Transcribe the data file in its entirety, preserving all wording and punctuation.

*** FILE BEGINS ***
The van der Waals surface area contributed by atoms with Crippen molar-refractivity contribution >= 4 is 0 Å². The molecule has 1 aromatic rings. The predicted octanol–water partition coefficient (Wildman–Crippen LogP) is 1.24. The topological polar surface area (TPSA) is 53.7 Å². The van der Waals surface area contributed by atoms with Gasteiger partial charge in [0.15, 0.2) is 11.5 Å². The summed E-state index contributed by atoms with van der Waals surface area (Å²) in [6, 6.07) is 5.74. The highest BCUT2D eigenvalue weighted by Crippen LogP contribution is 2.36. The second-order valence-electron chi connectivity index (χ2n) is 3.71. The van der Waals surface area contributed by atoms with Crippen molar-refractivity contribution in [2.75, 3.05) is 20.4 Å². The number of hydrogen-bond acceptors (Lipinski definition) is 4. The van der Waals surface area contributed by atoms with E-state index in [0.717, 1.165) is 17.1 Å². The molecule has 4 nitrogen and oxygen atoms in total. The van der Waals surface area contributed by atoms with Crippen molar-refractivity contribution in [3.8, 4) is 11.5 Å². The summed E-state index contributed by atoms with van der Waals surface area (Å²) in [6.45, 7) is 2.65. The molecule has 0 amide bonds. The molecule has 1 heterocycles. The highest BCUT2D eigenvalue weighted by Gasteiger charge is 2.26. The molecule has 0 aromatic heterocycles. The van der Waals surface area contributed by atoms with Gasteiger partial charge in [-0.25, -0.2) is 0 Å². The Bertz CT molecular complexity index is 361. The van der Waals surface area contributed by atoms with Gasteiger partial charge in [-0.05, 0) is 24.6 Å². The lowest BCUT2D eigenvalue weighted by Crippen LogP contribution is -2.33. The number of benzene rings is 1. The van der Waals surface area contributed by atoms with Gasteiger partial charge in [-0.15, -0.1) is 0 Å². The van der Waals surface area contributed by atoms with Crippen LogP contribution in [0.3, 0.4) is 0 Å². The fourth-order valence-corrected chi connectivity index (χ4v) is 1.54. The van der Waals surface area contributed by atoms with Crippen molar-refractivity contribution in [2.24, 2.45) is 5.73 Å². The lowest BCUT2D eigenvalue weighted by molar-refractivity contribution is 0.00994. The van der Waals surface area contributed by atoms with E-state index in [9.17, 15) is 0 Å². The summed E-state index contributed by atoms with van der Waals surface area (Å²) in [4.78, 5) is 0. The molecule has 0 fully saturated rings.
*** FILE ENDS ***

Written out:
The van der Waals surface area contributed by atoms with Crippen molar-refractivity contribution >= 4 is 0 Å². The molecule has 1 aromatic rings. The predicted octanol–water partition coefficient (Wildman–Crippen LogP) is 1.24. The topological polar surface area (TPSA) is 53.7 Å². The van der Waals surface area contributed by atoms with Gasteiger partial charge in [0.15, 0.2) is 11.5 Å². The summed E-state index contributed by atoms with van der Waals surface area (Å²) in [6, 6.07) is 5.74. The highest BCUT2D eigenvalue weighted by Crippen LogP contribution is 2.36. The second-order valence-electron chi connectivity index (χ2n) is 3.71. The van der Waals surface area contributed by atoms with Crippen molar-refractivity contribution in [2.75, 3.05) is 20.4 Å². The number of hydrogen-bond acceptors (Lipinski definition) is 4. The van der Waals surface area contributed by atoms with E-state index in [0.717, 1.165) is 17.1 Å². The molecule has 4 nitrogen and oxygen atoms in total. The van der Waals surface area contributed by atoms with Crippen molar-refractivity contribution in [3.8, 4) is 11.5 Å². The summed E-state index contributed by atoms with van der Waals surface area (Å²) in [6.45, 7) is 2.65. The molecule has 0 amide bonds. The molecule has 1 heterocycles. The highest BCUT2D eigenvalue weighted by Gasteiger charge is 2.26. The molecule has 0 aromatic heterocycles. The van der Waals surface area contributed by atoms with Gasteiger partial charge in [-0.25, -0.2) is 0 Å². The Bertz CT molecular complexity index is 361. The van der Waals surface area contributed by atoms with Gasteiger partial charge in [-0.05, 0) is 24.6 Å². The lowest BCUT2D eigenvalue weighted by Crippen LogP contribution is -2.33. The number of benzene rings is 1. The van der Waals surface area contributed by atoms with Gasteiger partial charge in [-0.15, -0.1) is 0 Å². The van der Waals surface area contributed by atoms with Crippen LogP contribution in [0.3, 0.4) is 0 Å². The fourth-order valence-corrected chi connectivity index (χ4v) is 1.54. The van der Waals surface area contributed by atoms with Crippen molar-refractivity contribution in [2.24, 2.45) is 5.73 Å². The lowest BCUT2D eigenvalue weighted by molar-refractivity contribution is 0.00994. The van der Waals surface area contributed by atoms with E-state index in [9.17, 15) is 0 Å². The summed E-state index contributed by atoms with van der Waals surface area (Å²) in [4.78, 5) is 0. The molecule has 0 fully saturated rings.